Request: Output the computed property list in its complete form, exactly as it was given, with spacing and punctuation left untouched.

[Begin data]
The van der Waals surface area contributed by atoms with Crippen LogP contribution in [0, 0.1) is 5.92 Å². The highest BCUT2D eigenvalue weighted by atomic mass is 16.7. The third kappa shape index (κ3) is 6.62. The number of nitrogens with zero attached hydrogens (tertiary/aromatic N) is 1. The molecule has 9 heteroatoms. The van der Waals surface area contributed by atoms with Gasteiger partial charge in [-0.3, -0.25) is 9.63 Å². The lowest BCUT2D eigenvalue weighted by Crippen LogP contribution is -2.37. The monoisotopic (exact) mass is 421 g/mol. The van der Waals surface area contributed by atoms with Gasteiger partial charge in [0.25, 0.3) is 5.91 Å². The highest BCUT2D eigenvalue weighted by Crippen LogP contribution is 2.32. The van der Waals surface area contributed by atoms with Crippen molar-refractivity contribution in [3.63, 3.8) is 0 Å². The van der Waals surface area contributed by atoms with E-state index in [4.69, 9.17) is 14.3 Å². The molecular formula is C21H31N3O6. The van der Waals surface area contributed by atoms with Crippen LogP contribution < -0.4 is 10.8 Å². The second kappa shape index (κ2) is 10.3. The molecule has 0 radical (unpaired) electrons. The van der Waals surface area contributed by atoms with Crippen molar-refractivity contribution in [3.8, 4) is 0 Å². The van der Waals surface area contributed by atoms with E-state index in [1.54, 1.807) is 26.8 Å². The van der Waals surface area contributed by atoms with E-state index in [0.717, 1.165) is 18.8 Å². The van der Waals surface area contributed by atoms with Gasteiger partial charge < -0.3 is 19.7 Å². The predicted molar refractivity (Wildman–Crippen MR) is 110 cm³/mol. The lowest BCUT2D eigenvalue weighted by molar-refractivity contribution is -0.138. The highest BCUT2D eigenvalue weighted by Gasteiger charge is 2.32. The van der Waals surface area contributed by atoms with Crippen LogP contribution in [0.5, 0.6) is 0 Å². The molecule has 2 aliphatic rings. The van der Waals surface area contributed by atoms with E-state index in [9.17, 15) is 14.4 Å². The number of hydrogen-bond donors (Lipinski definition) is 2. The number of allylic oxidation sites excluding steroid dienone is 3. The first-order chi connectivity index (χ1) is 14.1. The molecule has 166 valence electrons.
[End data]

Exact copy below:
The van der Waals surface area contributed by atoms with Crippen LogP contribution in [0, 0.1) is 5.92 Å². The highest BCUT2D eigenvalue weighted by atomic mass is 16.7. The third kappa shape index (κ3) is 6.62. The number of nitrogens with zero attached hydrogens (tertiary/aromatic N) is 1. The molecule has 9 heteroatoms. The van der Waals surface area contributed by atoms with Gasteiger partial charge in [-0.3, -0.25) is 9.63 Å². The lowest BCUT2D eigenvalue weighted by Crippen LogP contribution is -2.37. The monoisotopic (exact) mass is 421 g/mol. The van der Waals surface area contributed by atoms with Gasteiger partial charge in [0.25, 0.3) is 5.91 Å². The highest BCUT2D eigenvalue weighted by Crippen LogP contribution is 2.32. The van der Waals surface area contributed by atoms with Crippen molar-refractivity contribution in [3.63, 3.8) is 0 Å². The van der Waals surface area contributed by atoms with E-state index in [4.69, 9.17) is 14.3 Å². The molecular formula is C21H31N3O6. The van der Waals surface area contributed by atoms with Crippen LogP contribution < -0.4 is 10.8 Å². The second kappa shape index (κ2) is 10.3. The molecule has 0 radical (unpaired) electrons. The van der Waals surface area contributed by atoms with Crippen molar-refractivity contribution in [3.8, 4) is 0 Å². The van der Waals surface area contributed by atoms with E-state index in [1.54, 1.807) is 26.8 Å². The van der Waals surface area contributed by atoms with E-state index in [0.717, 1.165) is 18.8 Å². The van der Waals surface area contributed by atoms with Gasteiger partial charge < -0.3 is 19.7 Å². The predicted molar refractivity (Wildman–Crippen MR) is 110 cm³/mol. The lowest BCUT2D eigenvalue weighted by molar-refractivity contribution is -0.138. The highest BCUT2D eigenvalue weighted by Gasteiger charge is 2.32. The van der Waals surface area contributed by atoms with Crippen LogP contribution in [0.5, 0.6) is 0 Å². The molecule has 2 aliphatic rings. The van der Waals surface area contributed by atoms with E-state index in [9.17, 15) is 14.4 Å². The number of hydrogen-bond donors (Lipinski definition) is 2. The number of allylic oxidation sites excluding steroid dienone is 3. The first-order chi connectivity index (χ1) is 14.1. The molecule has 166 valence electrons.